Epic progressive atmospheric doom power metal from Sweden. Interested yet? Those familiar with progressive metal and possibly doom metal will know the band Veni Domine, but those of us raised on punk rock, hardcore, with some metal thrown in, may not have heard of them. Put simply, we’ve been missing out. Veni Domine return after a seven year absence with Light, a 9 song, 67 minute album of epic proportions.
Veni Domine began way back in 1987 in Sweden and then took some time before releasing their debut album Fall Babylon Fall in 1992. Perhaps this was a sign of things to come as new albums from Veni Domine sometime take a bit longer than one would expect and certainly longer than fan like to wait. After the debut album, Material Sanctuary was released in 1994, Spiritual Wasteland in 1998, and then III: The Album of Labour in 2004. Speaking before the release of III: The Album of Labour, guitarist Torbjörn indicated much of the music was written and recorded in 2000 but then there were label issues, studios flooding, and a singer with health issues that prolonged the release of that album. Life and business often seem to find a way into things and Veni Domine is no exception to that rule. The album 23:59 (2006) and Tongues (2007) came out in rapid succession but then fans were forced to wait seven long years for Light.
First impressions of Veni Domine are that the vocals sound eerily similar to Geoff Tate’s of Queensryche and musically, one could hear some similarities to Queensryche as well, but there is an unmistakable sense of grandeur in the arrangements that differentiates their overall sound. Keyboards and orchestral backing set the atmosphere throughout the album and fill in the quieter parts when most of the band is silent. The arrangements are one of the strong suits of the band. Blending the metal with the symphonic in a seamless manner as they have done is quite an impressive feat. Every song on the album has that “epic” feel to it and with the exception of one brief transition almost choral piece, all songs on the album are over six minutes long with “In Memorium” even clocking in at nearly twelve minutes. These songs are not for the casual listener in one sense as they do require a bit of time investment, but on the other hand, these are metal songs that can be played in a variety of settings to a variety of audiences and be perfectly accepted.
Much of that is due to the lush arrangements but a good bit of the credit must also be given to the vocals from Fredrik Sjöholm. Comparisons to Geoff Tate aside, Fredrik’s voice is smooth, commanding, and strong and shows great range, although he tends to stay more toward the lower ends of the scale. This is the type of voice made for this style of music. Backing vocals are equally strong and support his vocals very well without either really dominating in the mix. Production quality is excellent, with all instruments clear and at the right level in the mix.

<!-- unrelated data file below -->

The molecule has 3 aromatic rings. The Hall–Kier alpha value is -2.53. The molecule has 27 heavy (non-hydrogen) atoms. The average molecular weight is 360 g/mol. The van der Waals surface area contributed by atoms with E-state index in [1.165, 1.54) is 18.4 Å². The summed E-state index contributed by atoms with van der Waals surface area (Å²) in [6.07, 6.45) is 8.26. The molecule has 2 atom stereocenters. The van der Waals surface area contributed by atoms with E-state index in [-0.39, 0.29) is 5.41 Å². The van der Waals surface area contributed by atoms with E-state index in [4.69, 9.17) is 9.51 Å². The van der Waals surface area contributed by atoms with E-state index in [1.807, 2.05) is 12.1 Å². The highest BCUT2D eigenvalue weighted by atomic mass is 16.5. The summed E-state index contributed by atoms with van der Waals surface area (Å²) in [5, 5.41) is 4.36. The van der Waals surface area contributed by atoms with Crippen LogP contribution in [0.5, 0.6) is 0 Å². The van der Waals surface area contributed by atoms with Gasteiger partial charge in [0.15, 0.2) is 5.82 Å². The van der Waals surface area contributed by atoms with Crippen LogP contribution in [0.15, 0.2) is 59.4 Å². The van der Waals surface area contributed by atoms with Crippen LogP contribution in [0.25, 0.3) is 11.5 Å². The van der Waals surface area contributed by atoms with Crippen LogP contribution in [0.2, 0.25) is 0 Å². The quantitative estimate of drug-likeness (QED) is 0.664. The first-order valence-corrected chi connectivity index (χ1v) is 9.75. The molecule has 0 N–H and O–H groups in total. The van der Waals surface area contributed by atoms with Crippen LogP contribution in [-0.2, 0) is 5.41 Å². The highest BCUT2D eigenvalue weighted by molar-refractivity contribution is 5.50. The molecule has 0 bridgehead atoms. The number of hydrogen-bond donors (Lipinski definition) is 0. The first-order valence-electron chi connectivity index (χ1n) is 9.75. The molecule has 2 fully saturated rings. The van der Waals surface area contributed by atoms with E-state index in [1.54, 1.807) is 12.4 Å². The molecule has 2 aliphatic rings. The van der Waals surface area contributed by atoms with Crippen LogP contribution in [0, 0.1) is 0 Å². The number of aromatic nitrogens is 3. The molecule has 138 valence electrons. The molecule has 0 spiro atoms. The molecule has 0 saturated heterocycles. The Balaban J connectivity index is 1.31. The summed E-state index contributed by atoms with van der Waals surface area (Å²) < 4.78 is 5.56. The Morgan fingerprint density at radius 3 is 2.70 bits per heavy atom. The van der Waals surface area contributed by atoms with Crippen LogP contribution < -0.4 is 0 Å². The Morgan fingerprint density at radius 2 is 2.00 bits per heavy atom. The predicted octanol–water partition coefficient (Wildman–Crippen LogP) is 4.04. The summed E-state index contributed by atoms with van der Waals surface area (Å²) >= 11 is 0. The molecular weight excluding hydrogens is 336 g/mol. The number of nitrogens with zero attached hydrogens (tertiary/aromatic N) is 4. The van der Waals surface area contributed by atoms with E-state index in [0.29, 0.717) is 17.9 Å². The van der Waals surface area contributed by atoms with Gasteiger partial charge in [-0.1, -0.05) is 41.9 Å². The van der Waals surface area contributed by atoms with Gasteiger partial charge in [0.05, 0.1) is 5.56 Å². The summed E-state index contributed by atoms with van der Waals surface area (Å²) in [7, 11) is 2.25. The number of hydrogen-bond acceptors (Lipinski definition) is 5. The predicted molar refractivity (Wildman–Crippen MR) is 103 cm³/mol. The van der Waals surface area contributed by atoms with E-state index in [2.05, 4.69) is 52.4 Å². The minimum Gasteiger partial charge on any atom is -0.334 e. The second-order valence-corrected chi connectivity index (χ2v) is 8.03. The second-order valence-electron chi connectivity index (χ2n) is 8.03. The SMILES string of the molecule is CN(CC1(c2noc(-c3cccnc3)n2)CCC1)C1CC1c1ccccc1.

Overall the songs tend to be slower, somber and somewhat dark in tone, consistent with the “doom” label that has been applied to the band. One aspect that did surprise me was how well guitar solos were incorporated into this soundscape. Guitarist Torbjörn Weinesjö has mentioned influences including Rainbow and Deep Purple and since I am a huge Ritchie Blackmore fan, that intrigued me given the genre. In some of the songs I can definitely hear the Blackmore influence, especially in the guitar solos. It is subtle but there. The solos themselves fit within the songs extremely well, which is a testament to the strength of the arrangements.
Light is one of those albums that presents a unique listening experience. On one hand each song is strong and different and can stand on its own, but in another sense, the album works well when presented as a single entity. I did find myself often at a loss to discern what song was being played as on the surface or to the casual listener they all sound similar. Since they are all strong, that is not necessarily a bad thing. When able to give undivided attention to this album or at least listen without too many outside distractions, that’s when the various intricacies of the songs really stand out. Veni Domine have put together an album that is as simple as it is complex.
1. In Memoriam
4. Where the Story Ends
6. Last Silence Before Eternity
7. The Hour of Darkness
9. Oh Great City 2014
Fredrik Sjöholm – Lead Vocals
Torbjörn Weinesjö – Guitars / Backing Vocals / Additional Keyboards
Thomas Weinesjö – Drums
Olov Andersson – Keyboards
“Fall Babylon Fall” 
“Material Sanctuary” 
“Spiritual Wasteland” 
“IIII – The Album of Labour” 
Record Label: Massacre Records, June 2014
Video below ‘Light’ [Promotional video]
Video below ‘In Memorium’